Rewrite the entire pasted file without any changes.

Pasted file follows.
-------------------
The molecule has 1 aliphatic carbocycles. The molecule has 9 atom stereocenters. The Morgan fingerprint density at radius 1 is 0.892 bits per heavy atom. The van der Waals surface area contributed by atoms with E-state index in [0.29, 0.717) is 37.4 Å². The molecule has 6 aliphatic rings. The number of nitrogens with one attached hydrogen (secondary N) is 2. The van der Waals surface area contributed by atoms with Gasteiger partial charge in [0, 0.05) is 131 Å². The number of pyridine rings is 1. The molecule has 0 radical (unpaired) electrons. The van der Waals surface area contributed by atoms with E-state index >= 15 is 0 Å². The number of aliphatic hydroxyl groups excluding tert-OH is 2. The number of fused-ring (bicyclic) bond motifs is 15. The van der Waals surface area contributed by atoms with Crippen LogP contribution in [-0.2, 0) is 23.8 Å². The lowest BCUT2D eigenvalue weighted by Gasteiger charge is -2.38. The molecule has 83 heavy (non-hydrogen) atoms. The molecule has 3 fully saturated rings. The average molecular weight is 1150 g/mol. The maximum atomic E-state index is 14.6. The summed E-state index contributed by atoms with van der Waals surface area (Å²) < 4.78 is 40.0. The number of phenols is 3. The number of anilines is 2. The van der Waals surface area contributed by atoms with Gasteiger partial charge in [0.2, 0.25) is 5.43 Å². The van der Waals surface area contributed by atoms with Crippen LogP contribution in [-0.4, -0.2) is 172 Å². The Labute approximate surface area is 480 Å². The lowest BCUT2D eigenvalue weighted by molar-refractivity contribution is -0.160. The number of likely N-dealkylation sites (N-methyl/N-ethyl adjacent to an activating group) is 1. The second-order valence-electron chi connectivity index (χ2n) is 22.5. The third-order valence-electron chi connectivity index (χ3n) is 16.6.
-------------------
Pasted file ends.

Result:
The molecule has 1 aliphatic carbocycles. The molecule has 9 atom stereocenters. The Morgan fingerprint density at radius 1 is 0.892 bits per heavy atom. The van der Waals surface area contributed by atoms with E-state index in [0.29, 0.717) is 37.4 Å². The molecule has 6 aliphatic rings. The number of nitrogens with one attached hydrogen (secondary N) is 2. The van der Waals surface area contributed by atoms with Gasteiger partial charge in [0, 0.05) is 131 Å². The number of pyridine rings is 1. The molecule has 0 radical (unpaired) electrons. The van der Waals surface area contributed by atoms with E-state index >= 15 is 0 Å². The number of aliphatic hydroxyl groups excluding tert-OH is 2. The number of fused-ring (bicyclic) bond motifs is 15. The van der Waals surface area contributed by atoms with Crippen LogP contribution in [-0.2, 0) is 23.8 Å². The lowest BCUT2D eigenvalue weighted by Gasteiger charge is -2.38. The molecule has 83 heavy (non-hydrogen) atoms. The molecule has 3 fully saturated rings. The average molecular weight is 1150 g/mol. The maximum atomic E-state index is 14.6. The summed E-state index contributed by atoms with van der Waals surface area (Å²) < 4.78 is 40.0. The number of phenols is 3. The number of anilines is 2. The van der Waals surface area contributed by atoms with Gasteiger partial charge in [0.2, 0.25) is 5.43 Å². The van der Waals surface area contributed by atoms with Crippen LogP contribution in [-0.4, -0.2) is 172 Å². The Labute approximate surface area is 480 Å². The lowest BCUT2D eigenvalue weighted by molar-refractivity contribution is -0.160. The number of likely N-dealkylation sites (N-methyl/N-ethyl adjacent to an activating group) is 1. The second-order valence-electron chi connectivity index (χ2n) is 22.5. The third-order valence-electron chi connectivity index (χ3n) is 16.6.